Microsoft SQL Server is the RDBMS that is popularly used all over the world for data management. It is well known for its reliability, consistency and faster data accessing power than other software of similar type. Large volume of data can be stored in this database in the form of tables and objects which are then saved in .MDF files. The slightest corruption in these MDF files could cause a big matter of data loss taking away all the relevant records important for business operation.
When such kind of database corruption occurs in SQL database system, objects like tables, views, stored procedure, triggers and other elements get corrupted. At such situation, you cannot access your valuable data and lose the control over the typical business operations due to data loss. To avoid this kind of chaotic and breathtaking circumstances, you need to use some commercial as well as powerful SQL recovery methods so that you can again have access to your database.
Consider a real time scenario; you open a database in Microsoft SQL Server 2000 and notice that a user database has been marked as suspect. Further, an error message also encounters in the SQL Server error log. This type of problem occurs because SQL server incorrectly asserts free data page space when a row is inserted and the estimate accounts for that free space is not reclaimed. The row that is being inserted should have more space than the space actually available.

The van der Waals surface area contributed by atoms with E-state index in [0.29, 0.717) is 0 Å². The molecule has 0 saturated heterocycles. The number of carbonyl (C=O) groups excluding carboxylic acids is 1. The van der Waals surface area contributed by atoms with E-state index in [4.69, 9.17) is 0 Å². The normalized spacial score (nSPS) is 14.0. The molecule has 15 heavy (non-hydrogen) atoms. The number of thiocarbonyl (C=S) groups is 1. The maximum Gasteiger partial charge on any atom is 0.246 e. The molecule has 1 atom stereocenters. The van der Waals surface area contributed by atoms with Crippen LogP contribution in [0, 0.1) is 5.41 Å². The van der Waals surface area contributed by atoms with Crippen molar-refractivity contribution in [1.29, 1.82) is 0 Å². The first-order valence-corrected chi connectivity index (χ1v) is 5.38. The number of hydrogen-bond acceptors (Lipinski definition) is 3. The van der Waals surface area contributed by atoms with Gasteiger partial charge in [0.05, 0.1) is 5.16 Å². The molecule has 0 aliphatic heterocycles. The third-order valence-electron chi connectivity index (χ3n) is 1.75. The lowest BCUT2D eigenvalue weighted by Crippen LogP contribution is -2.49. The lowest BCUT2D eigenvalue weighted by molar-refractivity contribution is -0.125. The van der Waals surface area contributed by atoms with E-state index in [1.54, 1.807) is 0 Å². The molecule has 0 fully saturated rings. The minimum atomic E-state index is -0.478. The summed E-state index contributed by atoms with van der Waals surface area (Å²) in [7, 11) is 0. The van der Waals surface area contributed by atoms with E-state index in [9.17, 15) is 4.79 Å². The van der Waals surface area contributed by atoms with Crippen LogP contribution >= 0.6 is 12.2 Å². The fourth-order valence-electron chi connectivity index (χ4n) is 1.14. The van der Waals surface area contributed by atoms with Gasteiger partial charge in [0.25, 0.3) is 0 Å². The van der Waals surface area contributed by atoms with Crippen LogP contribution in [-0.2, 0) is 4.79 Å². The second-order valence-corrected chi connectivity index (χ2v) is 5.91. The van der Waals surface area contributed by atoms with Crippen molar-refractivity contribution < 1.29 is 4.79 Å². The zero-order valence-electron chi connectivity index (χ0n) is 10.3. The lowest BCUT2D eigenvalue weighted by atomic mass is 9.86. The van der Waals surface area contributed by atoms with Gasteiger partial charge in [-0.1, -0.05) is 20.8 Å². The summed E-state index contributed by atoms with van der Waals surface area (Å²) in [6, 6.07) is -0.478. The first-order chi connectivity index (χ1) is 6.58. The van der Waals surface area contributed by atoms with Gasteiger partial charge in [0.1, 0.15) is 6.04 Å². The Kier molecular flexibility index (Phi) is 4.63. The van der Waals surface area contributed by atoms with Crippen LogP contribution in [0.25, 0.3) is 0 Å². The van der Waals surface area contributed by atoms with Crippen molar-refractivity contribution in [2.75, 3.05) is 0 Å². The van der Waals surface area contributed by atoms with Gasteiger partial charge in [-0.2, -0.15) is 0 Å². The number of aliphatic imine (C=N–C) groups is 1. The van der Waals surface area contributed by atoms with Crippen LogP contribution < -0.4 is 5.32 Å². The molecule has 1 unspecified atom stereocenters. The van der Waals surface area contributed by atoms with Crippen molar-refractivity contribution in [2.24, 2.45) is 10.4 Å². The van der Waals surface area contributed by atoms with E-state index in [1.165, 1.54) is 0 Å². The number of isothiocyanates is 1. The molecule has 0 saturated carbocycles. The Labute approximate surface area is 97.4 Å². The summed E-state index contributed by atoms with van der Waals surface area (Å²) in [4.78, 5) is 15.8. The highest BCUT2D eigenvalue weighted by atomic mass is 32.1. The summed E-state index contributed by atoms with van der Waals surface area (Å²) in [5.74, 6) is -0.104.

Once you have a database that asserts the above problem, you cannot resolve it through simple methods; rather you need to apply some powerful mechanism to deal with the issue. Since the original transaction log records that caused the problem have already impacted the changes in the affected page, so the database must be restored from a backup. If the backup is not available you need to employ third party software for this specific issue.
Kernel for SQL Server Recovery is such a MDF Recovery tool that efficiently resolves all SQL database corruption issues and recovers the data along with triggers, tables, stored procedures and query interfaces.